Contrary to my toddlers’ insistence, Easter is not about candy.
It is not about any one particular season either.
Or a religious holiday.
It is about home defense.
My parents introduced me to this special holiday by explaining how the Easter bunny would come to our house with a basket of candy that he’d prepared just for me.
To make it interesting, he hid the basket.
Some years they’d also throw in a comment about the effort of searching helping me burn through all the extra calories I’d be getting.
Those years, the basket was usually very hard to find and/or get to once found.
This all began when I was three. Here’s how my under-developed yet surprisingly sharp little brain processed this explanation:
Every year at Easter time, a giant magical rabbit will, while I am sleeping, break into my house – undetected by my parents - to leave me a special container of candy that It knew will appeal to me.
- Magic superpowers.
- Stalking, to determine at a minimum, my candy preferences.
- A veritable Raffles of the family Leporidae, able to break into any and every home inhabited by Christians. All in one night.
- Undetectable to those charged with keeping me safe.
And thus began the long chain of recurring nightmares wherein, every March or April, just as I’m getting over the whole Saint Nick trauma, a new terror that moves among us arises.
I was a stupid child. I understood that I was dealing with a very dark and powerful force, but I also didn’t fully grasp my own mortality.
In a misguided attempt to protect my younger sister from this Lagomorphic fiend, I took on a new mission in life:
To find and stop the Easter bunny.
And so the annual Spring tradition began:
- Act excited about Easter so my sister wouldn’t be afraid.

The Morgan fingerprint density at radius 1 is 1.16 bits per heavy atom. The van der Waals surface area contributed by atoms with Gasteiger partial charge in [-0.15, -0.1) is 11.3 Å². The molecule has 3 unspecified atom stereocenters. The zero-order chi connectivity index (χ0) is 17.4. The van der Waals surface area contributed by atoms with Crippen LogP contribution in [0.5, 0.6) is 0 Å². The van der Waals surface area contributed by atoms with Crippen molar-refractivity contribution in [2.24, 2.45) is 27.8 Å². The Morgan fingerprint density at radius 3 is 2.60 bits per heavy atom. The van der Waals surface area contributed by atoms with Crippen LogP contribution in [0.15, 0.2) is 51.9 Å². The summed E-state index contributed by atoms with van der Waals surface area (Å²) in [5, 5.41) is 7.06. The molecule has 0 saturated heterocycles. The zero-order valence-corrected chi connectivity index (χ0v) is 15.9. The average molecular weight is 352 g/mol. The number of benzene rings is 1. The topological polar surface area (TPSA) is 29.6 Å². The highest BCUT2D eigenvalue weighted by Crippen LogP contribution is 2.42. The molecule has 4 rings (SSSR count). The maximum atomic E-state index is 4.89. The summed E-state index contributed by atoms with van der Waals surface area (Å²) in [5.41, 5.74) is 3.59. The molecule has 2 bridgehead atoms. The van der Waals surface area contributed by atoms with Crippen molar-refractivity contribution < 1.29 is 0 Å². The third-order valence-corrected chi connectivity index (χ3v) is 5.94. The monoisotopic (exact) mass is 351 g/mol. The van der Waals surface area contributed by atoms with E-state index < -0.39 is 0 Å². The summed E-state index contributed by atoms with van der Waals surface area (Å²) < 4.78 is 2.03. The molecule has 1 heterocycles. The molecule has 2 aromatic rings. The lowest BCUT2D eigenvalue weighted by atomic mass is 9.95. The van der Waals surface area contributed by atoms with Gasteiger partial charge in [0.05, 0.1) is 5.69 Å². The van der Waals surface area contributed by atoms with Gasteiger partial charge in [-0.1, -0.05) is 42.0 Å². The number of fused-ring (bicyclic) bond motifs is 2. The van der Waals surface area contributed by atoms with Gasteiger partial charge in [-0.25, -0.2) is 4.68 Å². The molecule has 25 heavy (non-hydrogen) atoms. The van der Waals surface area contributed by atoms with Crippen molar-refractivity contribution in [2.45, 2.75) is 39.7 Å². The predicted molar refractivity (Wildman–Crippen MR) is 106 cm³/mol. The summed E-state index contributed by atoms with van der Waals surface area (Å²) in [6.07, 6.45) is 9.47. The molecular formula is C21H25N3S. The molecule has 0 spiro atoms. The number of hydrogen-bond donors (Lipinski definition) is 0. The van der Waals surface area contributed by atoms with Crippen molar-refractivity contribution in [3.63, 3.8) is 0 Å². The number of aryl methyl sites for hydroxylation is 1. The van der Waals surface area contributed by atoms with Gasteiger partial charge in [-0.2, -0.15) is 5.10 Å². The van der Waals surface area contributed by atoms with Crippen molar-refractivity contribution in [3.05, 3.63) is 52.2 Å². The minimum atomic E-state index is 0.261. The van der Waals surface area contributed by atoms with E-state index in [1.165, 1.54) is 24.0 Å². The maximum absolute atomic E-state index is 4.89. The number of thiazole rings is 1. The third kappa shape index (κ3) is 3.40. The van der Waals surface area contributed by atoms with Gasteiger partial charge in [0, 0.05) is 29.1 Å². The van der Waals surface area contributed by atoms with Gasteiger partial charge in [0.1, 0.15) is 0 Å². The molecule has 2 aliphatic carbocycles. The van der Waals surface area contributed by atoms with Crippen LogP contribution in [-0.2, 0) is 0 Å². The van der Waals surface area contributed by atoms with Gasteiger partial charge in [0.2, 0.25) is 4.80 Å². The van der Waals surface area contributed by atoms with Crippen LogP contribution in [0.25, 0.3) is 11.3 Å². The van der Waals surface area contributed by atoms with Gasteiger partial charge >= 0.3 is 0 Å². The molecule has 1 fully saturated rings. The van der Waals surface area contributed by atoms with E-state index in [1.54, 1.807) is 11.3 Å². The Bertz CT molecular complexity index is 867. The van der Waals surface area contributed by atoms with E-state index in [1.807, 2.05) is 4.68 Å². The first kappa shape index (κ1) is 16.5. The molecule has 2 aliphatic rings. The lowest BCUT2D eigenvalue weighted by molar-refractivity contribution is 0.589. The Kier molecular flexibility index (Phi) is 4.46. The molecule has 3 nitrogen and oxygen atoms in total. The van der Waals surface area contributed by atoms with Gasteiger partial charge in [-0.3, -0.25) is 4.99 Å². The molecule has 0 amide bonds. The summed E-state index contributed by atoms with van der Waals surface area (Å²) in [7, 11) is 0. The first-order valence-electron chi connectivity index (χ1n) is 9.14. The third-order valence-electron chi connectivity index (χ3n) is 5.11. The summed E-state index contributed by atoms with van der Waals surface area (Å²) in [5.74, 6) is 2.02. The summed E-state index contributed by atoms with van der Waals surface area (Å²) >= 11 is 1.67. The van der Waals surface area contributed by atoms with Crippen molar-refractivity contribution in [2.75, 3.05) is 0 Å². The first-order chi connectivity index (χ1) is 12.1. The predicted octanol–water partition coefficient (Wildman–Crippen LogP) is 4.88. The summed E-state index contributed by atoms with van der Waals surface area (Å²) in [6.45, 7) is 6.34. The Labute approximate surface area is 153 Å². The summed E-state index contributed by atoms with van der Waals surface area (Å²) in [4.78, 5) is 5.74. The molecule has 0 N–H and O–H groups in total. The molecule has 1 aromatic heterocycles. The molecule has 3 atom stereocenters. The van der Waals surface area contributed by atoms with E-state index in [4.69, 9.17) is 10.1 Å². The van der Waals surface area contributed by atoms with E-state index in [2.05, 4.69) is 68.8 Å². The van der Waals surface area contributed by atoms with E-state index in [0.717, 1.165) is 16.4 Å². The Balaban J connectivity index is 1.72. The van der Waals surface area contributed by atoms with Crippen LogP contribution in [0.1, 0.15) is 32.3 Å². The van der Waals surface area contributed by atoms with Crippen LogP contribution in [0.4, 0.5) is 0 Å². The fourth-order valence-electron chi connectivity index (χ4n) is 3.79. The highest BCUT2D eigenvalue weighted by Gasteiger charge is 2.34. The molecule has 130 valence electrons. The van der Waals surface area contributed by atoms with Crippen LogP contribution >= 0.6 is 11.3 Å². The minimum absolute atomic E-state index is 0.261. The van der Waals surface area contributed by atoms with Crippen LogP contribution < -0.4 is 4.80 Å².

- Surreptitiously unpack the Xmas rubber sheets and install them on my bed to minimize the clean-up every morning in the week leading up to the horrific event.
- On Easter Eve, go to bed early, try to nap a little to build a reserve for the coming ordeal.
- Instead of napping, lie awake in bed, listening to every sound of that accursed house. Wait to hear my sister skip off to bed, and then, later, my parents knocking off. Mistake every groan of the house, every click and sputter of the refrigerator, as the sound of whiskered Death approaching.
- Creep out of bed with my talisman of protection, a stuffed animal we’ll refer to here as ‘Roosevelt’.
- Strain to stay awake despite my pounding heart burning through three days’ worth of calories in less than an hour.
- Fail to stay awake.
- Come to the next morning, somehow back in my bed, under the covers, still, amazingly, alive. Do a quick external inventory, making sure I’m still intact while checking for giveaway surgical scars suggesting organ removal.
This went on for some years. The night terrors became impossible to hide, and I was sent to a string of child psychologists. But the first one made a mistake that tipped me off to whose side they were all on – he had stuffed bunny rabbits in his waiting room.
Oh yes, the Bunny has his lucky paws in everything.
I tried to warn my peers in grade school, but they didn’t believe me.
The fools! They laughed at me! Laughed!
That’s when I started staying up with Roosevelt and my Spiderman camera. If I could obtain photographic evidence, then they’d have to listen.
They’d have to believe.
That came to an end when one Easter night, my mommy came downstairs after we’d all gone to bed. I had stationed myself on the sofa to await our midnight interloper, and only heard her in time to cram Mr. Spiderman under the sofa.
I survived that discovery by claiming to be sleepwalking.
Mr. Spiderman, however, and my faith and trust in my parents, were not so lucky.